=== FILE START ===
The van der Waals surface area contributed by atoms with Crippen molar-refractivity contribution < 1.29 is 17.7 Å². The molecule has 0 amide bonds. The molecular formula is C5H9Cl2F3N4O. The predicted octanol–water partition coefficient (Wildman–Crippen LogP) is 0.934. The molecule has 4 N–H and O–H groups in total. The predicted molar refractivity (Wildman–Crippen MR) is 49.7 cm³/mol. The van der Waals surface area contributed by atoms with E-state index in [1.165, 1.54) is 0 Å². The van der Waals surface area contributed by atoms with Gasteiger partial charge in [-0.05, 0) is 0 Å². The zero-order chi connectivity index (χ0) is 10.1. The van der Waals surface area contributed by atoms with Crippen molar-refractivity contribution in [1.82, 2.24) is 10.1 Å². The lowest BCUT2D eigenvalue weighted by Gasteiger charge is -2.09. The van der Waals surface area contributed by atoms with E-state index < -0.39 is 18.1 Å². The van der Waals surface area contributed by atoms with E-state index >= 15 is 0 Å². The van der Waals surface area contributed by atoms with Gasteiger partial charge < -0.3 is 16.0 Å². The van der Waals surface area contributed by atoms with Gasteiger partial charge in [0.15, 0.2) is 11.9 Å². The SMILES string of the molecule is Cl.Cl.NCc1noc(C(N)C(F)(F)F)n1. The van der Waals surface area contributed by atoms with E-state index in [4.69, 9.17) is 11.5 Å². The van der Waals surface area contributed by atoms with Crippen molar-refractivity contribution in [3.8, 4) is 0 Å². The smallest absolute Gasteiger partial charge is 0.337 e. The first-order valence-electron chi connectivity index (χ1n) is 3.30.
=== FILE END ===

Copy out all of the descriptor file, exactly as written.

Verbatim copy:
The van der Waals surface area contributed by atoms with Crippen molar-refractivity contribution < 1.29 is 17.7 Å². The molecule has 0 amide bonds. The molecular formula is C5H9Cl2F3N4O. The predicted octanol–water partition coefficient (Wildman–Crippen LogP) is 0.934. The molecule has 4 N–H and O–H groups in total. The predicted molar refractivity (Wildman–Crippen MR) is 49.7 cm³/mol. The van der Waals surface area contributed by atoms with E-state index in [1.165, 1.54) is 0 Å². The van der Waals surface area contributed by atoms with Gasteiger partial charge in [-0.05, 0) is 0 Å². The zero-order chi connectivity index (χ0) is 10.1. The van der Waals surface area contributed by atoms with Crippen molar-refractivity contribution in [1.82, 2.24) is 10.1 Å². The lowest BCUT2D eigenvalue weighted by Gasteiger charge is -2.09. The van der Waals surface area contributed by atoms with E-state index < -0.39 is 18.1 Å². The van der Waals surface area contributed by atoms with E-state index >= 15 is 0 Å². The van der Waals surface area contributed by atoms with Gasteiger partial charge < -0.3 is 16.0 Å². The van der Waals surface area contributed by atoms with Gasteiger partial charge in [0.15, 0.2) is 11.9 Å². The SMILES string of the molecule is Cl.Cl.NCc1noc(C(N)C(F)(F)F)n1. The van der Waals surface area contributed by atoms with E-state index in [4.69, 9.17) is 11.5 Å². The van der Waals surface area contributed by atoms with Crippen molar-refractivity contribution in [3.8, 4) is 0 Å². The smallest absolute Gasteiger partial charge is 0.337 e. The first-order valence-electron chi connectivity index (χ1n) is 3.30.